The National Weather Prediction Center (located here in town, along with a bunch of other National Weather Service entities) is warning of possible "life-threatening" storms tonight. (Indeed, as I write this post, dangerous storms are firing up in the northwest part of the state, moving this way.) There was a time when I would hope severe storms would miss us. But having been through the weather wars more than once, I now realize on a deeper level that a miss here is a hit there.

Now, I simply hope the prediction is wrong, and the storms don't develop at all.

Good luck out there, storm weatherers, wherever you are.

And if you do experience a hit or a miss, I want to hear from you.

Thursday, February 2, 2012

Since You Asked...About Greening in the Red Zone

The new year isn't even a month old, and communities from the Pacific Northwest to the Deep South have already experienced severe—in some cases, deadly—weather disasters. Besides causing devastation to property, major extreme-weather events can be emotionally traumatizing. I know...I've been there.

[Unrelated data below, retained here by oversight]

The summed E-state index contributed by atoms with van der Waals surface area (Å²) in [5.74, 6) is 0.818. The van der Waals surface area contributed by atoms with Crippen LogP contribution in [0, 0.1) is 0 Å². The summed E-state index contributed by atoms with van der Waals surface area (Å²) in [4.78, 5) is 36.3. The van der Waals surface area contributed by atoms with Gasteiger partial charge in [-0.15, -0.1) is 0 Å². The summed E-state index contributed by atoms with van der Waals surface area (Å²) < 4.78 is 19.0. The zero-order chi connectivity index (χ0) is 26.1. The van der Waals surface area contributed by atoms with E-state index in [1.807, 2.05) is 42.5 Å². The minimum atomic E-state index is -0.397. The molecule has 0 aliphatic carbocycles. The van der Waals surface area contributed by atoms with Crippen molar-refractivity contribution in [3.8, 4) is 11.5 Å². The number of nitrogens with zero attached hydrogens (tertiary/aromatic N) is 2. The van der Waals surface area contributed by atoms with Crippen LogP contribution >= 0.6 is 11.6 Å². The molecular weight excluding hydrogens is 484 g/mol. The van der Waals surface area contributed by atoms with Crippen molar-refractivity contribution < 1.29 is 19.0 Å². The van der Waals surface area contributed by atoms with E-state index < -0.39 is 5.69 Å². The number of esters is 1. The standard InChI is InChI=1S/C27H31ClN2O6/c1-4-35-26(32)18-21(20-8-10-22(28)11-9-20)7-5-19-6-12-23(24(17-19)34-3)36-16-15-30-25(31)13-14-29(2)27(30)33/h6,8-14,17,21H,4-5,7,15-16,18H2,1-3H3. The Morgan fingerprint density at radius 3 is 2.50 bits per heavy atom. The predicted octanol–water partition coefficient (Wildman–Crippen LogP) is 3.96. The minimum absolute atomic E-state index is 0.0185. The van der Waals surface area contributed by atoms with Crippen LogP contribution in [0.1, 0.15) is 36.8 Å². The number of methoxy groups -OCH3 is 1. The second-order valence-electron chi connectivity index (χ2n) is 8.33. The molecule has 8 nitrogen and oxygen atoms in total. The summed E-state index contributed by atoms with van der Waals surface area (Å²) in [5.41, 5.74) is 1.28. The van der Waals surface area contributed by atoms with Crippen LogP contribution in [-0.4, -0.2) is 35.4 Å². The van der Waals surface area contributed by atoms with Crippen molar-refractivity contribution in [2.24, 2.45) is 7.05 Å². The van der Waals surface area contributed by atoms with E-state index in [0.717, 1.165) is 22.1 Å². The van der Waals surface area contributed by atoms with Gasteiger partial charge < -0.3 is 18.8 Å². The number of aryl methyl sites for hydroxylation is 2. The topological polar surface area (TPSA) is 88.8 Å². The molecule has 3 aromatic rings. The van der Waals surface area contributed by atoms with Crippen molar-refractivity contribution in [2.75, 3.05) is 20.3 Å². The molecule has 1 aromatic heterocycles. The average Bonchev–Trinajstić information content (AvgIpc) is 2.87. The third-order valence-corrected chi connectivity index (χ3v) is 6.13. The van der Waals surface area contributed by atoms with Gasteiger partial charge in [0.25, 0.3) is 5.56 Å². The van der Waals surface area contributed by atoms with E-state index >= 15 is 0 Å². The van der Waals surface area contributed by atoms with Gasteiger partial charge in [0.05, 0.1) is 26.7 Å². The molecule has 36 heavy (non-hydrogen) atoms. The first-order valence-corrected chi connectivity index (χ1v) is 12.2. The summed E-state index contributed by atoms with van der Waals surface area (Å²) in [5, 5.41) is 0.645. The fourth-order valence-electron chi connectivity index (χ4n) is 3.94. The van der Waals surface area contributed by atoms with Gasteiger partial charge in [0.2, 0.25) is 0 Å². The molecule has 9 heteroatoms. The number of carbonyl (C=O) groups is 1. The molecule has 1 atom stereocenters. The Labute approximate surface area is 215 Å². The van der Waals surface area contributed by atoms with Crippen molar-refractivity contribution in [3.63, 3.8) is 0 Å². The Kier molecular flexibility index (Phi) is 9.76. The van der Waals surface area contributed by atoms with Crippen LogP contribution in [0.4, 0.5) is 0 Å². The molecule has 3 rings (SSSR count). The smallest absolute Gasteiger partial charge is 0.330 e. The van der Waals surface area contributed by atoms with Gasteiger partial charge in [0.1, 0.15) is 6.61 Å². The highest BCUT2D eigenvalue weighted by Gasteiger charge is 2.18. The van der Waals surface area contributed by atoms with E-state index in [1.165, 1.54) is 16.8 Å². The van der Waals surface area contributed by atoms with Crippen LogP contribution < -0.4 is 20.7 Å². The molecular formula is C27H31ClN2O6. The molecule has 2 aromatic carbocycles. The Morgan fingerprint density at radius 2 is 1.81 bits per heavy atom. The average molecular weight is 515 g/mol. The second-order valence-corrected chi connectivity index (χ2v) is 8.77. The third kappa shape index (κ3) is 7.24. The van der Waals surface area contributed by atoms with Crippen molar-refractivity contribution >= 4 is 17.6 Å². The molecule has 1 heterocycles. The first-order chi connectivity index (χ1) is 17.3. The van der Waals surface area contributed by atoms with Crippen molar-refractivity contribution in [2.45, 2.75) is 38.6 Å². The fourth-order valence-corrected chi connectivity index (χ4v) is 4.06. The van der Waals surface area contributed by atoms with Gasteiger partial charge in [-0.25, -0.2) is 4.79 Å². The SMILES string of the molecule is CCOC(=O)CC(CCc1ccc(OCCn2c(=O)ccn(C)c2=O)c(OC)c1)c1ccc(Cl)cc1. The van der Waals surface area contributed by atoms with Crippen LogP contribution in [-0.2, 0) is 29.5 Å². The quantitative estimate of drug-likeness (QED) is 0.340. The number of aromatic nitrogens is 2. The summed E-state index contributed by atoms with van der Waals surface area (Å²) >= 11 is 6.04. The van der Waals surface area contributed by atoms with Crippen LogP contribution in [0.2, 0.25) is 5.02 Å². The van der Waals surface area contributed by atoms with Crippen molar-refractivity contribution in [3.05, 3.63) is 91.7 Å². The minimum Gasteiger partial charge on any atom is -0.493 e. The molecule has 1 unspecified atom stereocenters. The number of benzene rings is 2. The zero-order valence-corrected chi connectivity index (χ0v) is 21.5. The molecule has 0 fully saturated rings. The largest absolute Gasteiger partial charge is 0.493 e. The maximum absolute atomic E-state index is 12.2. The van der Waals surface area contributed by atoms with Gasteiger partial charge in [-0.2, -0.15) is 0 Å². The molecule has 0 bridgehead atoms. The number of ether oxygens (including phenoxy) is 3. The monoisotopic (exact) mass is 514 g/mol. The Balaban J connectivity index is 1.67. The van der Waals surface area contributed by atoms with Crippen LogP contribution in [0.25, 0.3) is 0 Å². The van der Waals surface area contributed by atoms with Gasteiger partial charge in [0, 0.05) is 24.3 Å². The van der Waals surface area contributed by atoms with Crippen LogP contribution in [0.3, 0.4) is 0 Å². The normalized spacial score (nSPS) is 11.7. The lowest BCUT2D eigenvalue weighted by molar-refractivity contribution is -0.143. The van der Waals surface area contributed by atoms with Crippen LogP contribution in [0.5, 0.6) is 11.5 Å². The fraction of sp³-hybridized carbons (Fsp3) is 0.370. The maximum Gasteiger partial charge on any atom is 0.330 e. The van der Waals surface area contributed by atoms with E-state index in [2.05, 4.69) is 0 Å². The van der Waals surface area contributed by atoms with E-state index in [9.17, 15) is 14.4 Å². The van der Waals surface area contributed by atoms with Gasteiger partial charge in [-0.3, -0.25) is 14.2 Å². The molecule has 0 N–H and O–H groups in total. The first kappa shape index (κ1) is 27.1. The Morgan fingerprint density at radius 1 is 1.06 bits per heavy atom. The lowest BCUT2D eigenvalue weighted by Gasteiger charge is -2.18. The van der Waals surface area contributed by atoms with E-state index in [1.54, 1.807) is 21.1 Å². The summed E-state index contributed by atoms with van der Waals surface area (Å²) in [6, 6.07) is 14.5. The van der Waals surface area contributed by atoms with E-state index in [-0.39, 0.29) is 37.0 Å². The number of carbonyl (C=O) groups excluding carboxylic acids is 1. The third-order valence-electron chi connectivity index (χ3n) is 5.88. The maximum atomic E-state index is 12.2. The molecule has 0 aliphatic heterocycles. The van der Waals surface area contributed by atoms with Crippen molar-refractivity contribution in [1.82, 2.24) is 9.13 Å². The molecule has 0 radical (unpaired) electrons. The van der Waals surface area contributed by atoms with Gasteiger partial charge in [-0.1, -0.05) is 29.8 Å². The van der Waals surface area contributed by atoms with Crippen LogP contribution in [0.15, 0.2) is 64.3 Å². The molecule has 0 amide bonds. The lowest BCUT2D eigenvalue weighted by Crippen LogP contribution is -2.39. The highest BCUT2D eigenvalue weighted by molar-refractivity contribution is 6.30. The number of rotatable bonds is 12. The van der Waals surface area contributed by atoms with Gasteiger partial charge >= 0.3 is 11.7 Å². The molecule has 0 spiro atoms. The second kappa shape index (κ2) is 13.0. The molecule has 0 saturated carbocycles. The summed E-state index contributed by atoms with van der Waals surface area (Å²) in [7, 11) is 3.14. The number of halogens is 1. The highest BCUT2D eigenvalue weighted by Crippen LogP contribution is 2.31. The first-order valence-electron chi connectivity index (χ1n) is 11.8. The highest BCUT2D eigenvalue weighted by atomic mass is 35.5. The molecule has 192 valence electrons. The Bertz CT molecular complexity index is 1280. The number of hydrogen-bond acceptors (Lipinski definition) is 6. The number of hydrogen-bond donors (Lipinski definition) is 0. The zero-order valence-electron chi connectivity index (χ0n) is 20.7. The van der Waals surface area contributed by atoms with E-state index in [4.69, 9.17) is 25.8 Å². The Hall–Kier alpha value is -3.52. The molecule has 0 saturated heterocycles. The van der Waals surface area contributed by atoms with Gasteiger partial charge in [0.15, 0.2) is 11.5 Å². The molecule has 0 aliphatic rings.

In many ways, extreme-weather events, from ice storms to tornadoes to you name it, resemble armed conflicts and other man-made catastrophes: a major disaster of any kind has the capacity to alter lives and leave debilitating Post-Traumatic Stress Disorder strewn in its wake. And as 9/11, post-Katrina New Orleans, and post-tornado Joplin so vividly showed up, this can be a community-wide issue.

So I decided to chat with Keith G. Tidball at Cornell University, about his groundbreaking work (with co-editor Marianne E. Krasney)Greening in the Red ZoneDue out this spring, the compilation book draws on the expertise of numerous experts—including Keith himself—to explore the psychological and emotional benefits of greening projects in the wake of natural or man-made disasters.